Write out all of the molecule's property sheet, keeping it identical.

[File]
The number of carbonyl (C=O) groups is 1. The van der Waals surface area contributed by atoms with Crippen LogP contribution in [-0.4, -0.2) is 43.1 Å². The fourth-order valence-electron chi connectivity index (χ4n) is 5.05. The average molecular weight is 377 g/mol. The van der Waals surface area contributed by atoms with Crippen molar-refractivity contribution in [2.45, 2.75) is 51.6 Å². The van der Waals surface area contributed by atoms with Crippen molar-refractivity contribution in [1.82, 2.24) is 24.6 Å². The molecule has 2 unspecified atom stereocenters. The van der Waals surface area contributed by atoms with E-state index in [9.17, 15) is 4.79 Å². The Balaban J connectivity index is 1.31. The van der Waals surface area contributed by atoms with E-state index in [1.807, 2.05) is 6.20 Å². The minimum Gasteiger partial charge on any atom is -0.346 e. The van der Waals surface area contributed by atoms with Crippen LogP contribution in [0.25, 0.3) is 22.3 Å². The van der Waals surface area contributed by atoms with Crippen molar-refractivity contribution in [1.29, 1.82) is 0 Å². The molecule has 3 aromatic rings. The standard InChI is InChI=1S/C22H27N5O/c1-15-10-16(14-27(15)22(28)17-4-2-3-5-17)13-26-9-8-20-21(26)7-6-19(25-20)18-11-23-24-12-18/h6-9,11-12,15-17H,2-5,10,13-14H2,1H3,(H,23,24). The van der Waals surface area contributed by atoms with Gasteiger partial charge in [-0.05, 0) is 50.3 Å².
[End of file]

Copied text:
The number of carbonyl (C=O) groups is 1. The van der Waals surface area contributed by atoms with Crippen LogP contribution in [-0.4, -0.2) is 43.1 Å². The fourth-order valence-electron chi connectivity index (χ4n) is 5.05. The average molecular weight is 377 g/mol. The van der Waals surface area contributed by atoms with Crippen molar-refractivity contribution in [2.45, 2.75) is 51.6 Å². The van der Waals surface area contributed by atoms with Crippen molar-refractivity contribution in [1.82, 2.24) is 24.6 Å². The molecule has 2 unspecified atom stereocenters. The van der Waals surface area contributed by atoms with E-state index in [9.17, 15) is 4.79 Å². The Balaban J connectivity index is 1.31. The van der Waals surface area contributed by atoms with E-state index in [1.807, 2.05) is 6.20 Å². The minimum Gasteiger partial charge on any atom is -0.346 e. The van der Waals surface area contributed by atoms with Crippen LogP contribution in [0.25, 0.3) is 22.3 Å². The van der Waals surface area contributed by atoms with Crippen molar-refractivity contribution in [1.29, 1.82) is 0 Å². The molecule has 3 aromatic rings. The standard InChI is InChI=1S/C22H27N5O/c1-15-10-16(14-27(15)22(28)17-4-2-3-5-17)13-26-9-8-20-21(26)7-6-19(25-20)18-11-23-24-12-18/h6-9,11-12,15-17H,2-5,10,13-14H2,1H3,(H,23,24). The van der Waals surface area contributed by atoms with Gasteiger partial charge in [-0.05, 0) is 50.3 Å².